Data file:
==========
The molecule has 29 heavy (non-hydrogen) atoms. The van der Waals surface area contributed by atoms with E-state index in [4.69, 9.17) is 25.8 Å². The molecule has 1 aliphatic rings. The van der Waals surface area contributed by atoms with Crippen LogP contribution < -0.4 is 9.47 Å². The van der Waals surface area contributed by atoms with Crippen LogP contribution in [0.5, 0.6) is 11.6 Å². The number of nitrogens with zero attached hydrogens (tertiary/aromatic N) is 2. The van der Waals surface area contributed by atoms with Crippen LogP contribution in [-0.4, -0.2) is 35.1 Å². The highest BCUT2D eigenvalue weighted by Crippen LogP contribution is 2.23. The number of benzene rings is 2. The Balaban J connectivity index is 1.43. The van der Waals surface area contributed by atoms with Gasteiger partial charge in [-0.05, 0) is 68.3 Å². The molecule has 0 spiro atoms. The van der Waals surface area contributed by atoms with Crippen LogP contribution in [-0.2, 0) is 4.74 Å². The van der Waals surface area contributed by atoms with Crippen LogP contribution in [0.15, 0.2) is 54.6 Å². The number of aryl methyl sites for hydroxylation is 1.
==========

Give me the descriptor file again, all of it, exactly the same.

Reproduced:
The molecule has 29 heavy (non-hydrogen) atoms. The van der Waals surface area contributed by atoms with E-state index in [4.69, 9.17) is 25.8 Å². The molecule has 1 aliphatic rings. The van der Waals surface area contributed by atoms with Crippen LogP contribution < -0.4 is 9.47 Å². The van der Waals surface area contributed by atoms with Crippen LogP contribution in [0.5, 0.6) is 11.6 Å². The number of nitrogens with zero attached hydrogens (tertiary/aromatic N) is 2. The van der Waals surface area contributed by atoms with Crippen LogP contribution in [-0.4, -0.2) is 35.1 Å². The highest BCUT2D eigenvalue weighted by Crippen LogP contribution is 2.23. The number of benzene rings is 2. The Balaban J connectivity index is 1.43. The van der Waals surface area contributed by atoms with Gasteiger partial charge in [-0.05, 0) is 68.3 Å². The molecule has 0 spiro atoms. The van der Waals surface area contributed by atoms with Crippen LogP contribution in [-0.2, 0) is 4.74 Å². The van der Waals surface area contributed by atoms with Crippen LogP contribution in [0.15, 0.2) is 54.6 Å². The number of aryl methyl sites for hydroxylation is 1.